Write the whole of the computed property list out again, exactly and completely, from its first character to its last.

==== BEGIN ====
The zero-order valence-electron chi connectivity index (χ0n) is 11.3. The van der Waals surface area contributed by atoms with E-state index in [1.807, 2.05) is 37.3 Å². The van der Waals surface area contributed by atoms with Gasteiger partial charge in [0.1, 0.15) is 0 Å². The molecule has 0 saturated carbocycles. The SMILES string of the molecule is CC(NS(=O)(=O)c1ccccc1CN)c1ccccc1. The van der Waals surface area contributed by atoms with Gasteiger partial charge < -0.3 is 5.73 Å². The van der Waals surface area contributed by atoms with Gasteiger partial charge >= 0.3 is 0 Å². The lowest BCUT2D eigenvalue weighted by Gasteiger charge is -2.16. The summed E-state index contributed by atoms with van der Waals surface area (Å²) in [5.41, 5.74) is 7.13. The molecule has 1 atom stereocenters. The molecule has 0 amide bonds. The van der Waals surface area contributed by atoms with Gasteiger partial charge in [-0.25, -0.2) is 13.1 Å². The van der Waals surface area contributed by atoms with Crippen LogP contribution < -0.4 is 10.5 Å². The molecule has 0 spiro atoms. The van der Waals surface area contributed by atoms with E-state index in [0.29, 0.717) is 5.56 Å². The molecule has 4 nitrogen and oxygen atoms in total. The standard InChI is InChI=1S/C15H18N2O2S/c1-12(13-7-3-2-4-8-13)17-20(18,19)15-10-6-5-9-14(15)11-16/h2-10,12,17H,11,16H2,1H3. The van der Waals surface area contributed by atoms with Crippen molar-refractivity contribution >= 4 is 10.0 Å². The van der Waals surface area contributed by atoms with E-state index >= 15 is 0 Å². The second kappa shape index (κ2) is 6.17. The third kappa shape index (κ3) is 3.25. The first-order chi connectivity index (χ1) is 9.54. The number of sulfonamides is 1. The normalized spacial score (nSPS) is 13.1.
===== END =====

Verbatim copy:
The zero-order valence-electron chi connectivity index (χ0n) is 11.3. The van der Waals surface area contributed by atoms with E-state index in [1.807, 2.05) is 37.3 Å². The van der Waals surface area contributed by atoms with Gasteiger partial charge in [0.1, 0.15) is 0 Å². The molecule has 0 saturated carbocycles. The SMILES string of the molecule is CC(NS(=O)(=O)c1ccccc1CN)c1ccccc1. The van der Waals surface area contributed by atoms with Gasteiger partial charge < -0.3 is 5.73 Å². The van der Waals surface area contributed by atoms with Gasteiger partial charge >= 0.3 is 0 Å². The lowest BCUT2D eigenvalue weighted by Gasteiger charge is -2.16. The summed E-state index contributed by atoms with van der Waals surface area (Å²) in [5.41, 5.74) is 7.13. The molecule has 1 atom stereocenters. The molecule has 0 amide bonds. The van der Waals surface area contributed by atoms with Gasteiger partial charge in [-0.25, -0.2) is 13.1 Å². The van der Waals surface area contributed by atoms with Crippen LogP contribution < -0.4 is 10.5 Å². The molecule has 0 spiro atoms. The van der Waals surface area contributed by atoms with E-state index in [0.29, 0.717) is 5.56 Å². The molecule has 4 nitrogen and oxygen atoms in total. The standard InChI is InChI=1S/C15H18N2O2S/c1-12(13-7-3-2-4-8-13)17-20(18,19)15-10-6-5-9-14(15)11-16/h2-10,12,17H,11,16H2,1H3. The van der Waals surface area contributed by atoms with Crippen molar-refractivity contribution >= 4 is 10.0 Å². The van der Waals surface area contributed by atoms with E-state index >= 15 is 0 Å². The second kappa shape index (κ2) is 6.17. The third kappa shape index (κ3) is 3.25. The first-order chi connectivity index (χ1) is 9.54. The number of sulfonamides is 1. The normalized spacial score (nSPS) is 13.1.